People across Vietnam will be able to witness an intriguing astronomical event as a penumbral lunar eclipse will be visible from start to finish across the entire country on Friday night. This is a rare opportunity to observe a celestial phenomenon that will not be seen again in the country for some time.
Skygazers in some of the world’s most populated areas, such as Eastern and Central Africa, Oceania, and Asia, will have the opportunity to witness a penumbral lunar eclipse, according to Time and Date, a global website for time and time zones.
In Ho Chi Minh City, a penumbral lunar eclipse will take place on Friday, beginning at 22:14 and reaching its maximum at 0:22 the following day. This celestial event is sure to be an awe-inspiring sight, offering an opportunity to witness the beauty of the night sky. Don’t miss it!
The event will conclude at 2:31 PM on Saturday.
During this type of eclipse, only a portion of the moon passes through the darkest portion of the earth’s shadow, called the umbra.
A penumbral eclipse takes place when the Moon moves into the lighter outer region of the Earth’s shadow, known as the penumbra, according to space.com. During this type of eclipse, only a portion of the Moon passes through the darkest portion of the Earth’s shadow, known as the umbra. This results in a subtle darkening of the Moon’s surface, which is visible to the naked eye. However, the effect is often much less dramatic than that of a total or partial eclipse.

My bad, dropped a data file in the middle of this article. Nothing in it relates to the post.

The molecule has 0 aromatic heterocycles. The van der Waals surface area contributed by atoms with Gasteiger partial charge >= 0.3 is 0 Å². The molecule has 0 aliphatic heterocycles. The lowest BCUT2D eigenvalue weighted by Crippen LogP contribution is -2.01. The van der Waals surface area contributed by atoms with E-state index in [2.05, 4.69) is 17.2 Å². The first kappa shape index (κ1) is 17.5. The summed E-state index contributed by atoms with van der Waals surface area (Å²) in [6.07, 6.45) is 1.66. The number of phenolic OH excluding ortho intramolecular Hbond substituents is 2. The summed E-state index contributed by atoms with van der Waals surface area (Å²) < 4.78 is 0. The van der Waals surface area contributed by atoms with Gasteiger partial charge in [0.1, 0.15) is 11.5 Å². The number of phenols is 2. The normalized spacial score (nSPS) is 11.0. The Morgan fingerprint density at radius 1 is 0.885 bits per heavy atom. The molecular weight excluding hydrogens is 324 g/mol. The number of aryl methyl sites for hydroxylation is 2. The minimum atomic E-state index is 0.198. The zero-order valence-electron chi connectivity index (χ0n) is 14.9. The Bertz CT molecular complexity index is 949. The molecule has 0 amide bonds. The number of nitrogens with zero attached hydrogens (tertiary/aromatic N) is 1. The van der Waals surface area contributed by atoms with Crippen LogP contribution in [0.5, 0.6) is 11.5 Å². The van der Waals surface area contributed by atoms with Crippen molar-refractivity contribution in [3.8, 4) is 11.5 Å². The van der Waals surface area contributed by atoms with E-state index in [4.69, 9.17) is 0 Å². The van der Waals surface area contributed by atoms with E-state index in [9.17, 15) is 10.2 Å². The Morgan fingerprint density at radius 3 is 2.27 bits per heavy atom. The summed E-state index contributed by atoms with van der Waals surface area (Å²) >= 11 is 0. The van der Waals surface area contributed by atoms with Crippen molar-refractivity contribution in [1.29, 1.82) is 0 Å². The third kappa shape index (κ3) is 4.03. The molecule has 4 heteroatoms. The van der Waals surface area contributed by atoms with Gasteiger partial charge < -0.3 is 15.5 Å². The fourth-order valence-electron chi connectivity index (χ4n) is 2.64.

This is an area in which the Earth will partially cover the Sun’s disk, but not completely. When the Moon is within the penumbra, it receives less light from the Sun and is thus dimmed.
During a penumbral lunar eclipse, sky spectators will have the opportunity to witness a stunning sight: the moon slowly darkening, yet never completely disappearing from the sky. As the moon passes through the Earth’s outer shadow, or penumbra, it will appear to dim, giving the sky a remarkable, ethereal glow.
The penumbral lunar eclipse is a beautiful sight to behold. This rare celestial event occurs when the moon passes through the outer part of the Earth’s shadow. This type of eclipse is usually less dramatic than a total eclipse, but is still a stunning phenomenon to witness. In the image, the moon is seen during a penumbral lunar eclipse. The shadowed part of the moon glows a reddish-orange hue, creating a breathtaking scene in the night sky.
Penumbral lunar eclipses are relatively rare, with an average of 2-3 occurring each year. During this type of eclipse, the moon is partially engulfed in the Earth’s shadow, causing only part of it to appear dimmer than usual. The shadowed part of the moon usually takes on a reddish-orange hue, making it a spectacular sight for sky watchers.
The most recent penumbral lunar eclipse occurred on May 26, 2021, and was visible in parts of the United States, Europe, and Africa. It was the first of two penumbral eclipses that will occur in 2021. The next one is set to take place on November 19, 2021.
Penumbral lunar eclipses can be enjoyed from anywhere as long as the sky is clear. So, if you’re looking for something special to witness, make sure to mark your calendar for the next penumbral lunar eclipse!
|The moon during a penumbral lunar eclipse (R). Photo: Space.com